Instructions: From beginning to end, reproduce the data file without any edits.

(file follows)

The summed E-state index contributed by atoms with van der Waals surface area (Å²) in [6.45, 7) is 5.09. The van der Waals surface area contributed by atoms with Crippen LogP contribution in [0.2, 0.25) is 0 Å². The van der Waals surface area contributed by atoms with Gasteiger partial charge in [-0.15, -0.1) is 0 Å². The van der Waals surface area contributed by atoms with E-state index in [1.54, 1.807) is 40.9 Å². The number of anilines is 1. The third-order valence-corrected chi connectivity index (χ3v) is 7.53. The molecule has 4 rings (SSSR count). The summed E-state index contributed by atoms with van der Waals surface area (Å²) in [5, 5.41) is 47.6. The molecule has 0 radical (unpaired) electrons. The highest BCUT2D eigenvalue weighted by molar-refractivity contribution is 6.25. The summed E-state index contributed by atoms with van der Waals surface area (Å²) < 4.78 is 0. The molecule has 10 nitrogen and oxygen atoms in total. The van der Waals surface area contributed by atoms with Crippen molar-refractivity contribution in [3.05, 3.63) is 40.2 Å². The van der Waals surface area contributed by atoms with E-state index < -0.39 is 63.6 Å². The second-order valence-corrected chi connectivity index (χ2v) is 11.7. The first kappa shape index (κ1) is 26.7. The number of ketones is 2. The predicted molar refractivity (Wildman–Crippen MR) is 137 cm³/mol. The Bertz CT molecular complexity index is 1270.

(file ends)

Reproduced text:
The summed E-state index contributed by atoms with van der Waals surface area (Å²) in [6.45, 7) is 5.09. The van der Waals surface area contributed by atoms with Crippen LogP contribution in [0.2, 0.25) is 0 Å². The van der Waals surface area contributed by atoms with Gasteiger partial charge in [-0.15, -0.1) is 0 Å². The van der Waals surface area contributed by atoms with E-state index in [1.54, 1.807) is 40.9 Å². The number of anilines is 1. The third-order valence-corrected chi connectivity index (χ3v) is 7.53. The molecule has 4 rings (SSSR count). The summed E-state index contributed by atoms with van der Waals surface area (Å²) in [5, 5.41) is 47.6. The molecule has 0 radical (unpaired) electrons. The highest BCUT2D eigenvalue weighted by molar-refractivity contribution is 6.25. The summed E-state index contributed by atoms with van der Waals surface area (Å²) < 4.78 is 0. The molecule has 10 nitrogen and oxygen atoms in total. The van der Waals surface area contributed by atoms with Crippen molar-refractivity contribution in [3.05, 3.63) is 40.2 Å². The van der Waals surface area contributed by atoms with E-state index < -0.39 is 63.6 Å². The second-order valence-corrected chi connectivity index (χ2v) is 11.7. The first kappa shape index (κ1) is 26.7. The number of ketones is 2. The predicted molar refractivity (Wildman–Crippen MR) is 137 cm³/mol. The Bertz CT molecular complexity index is 1270.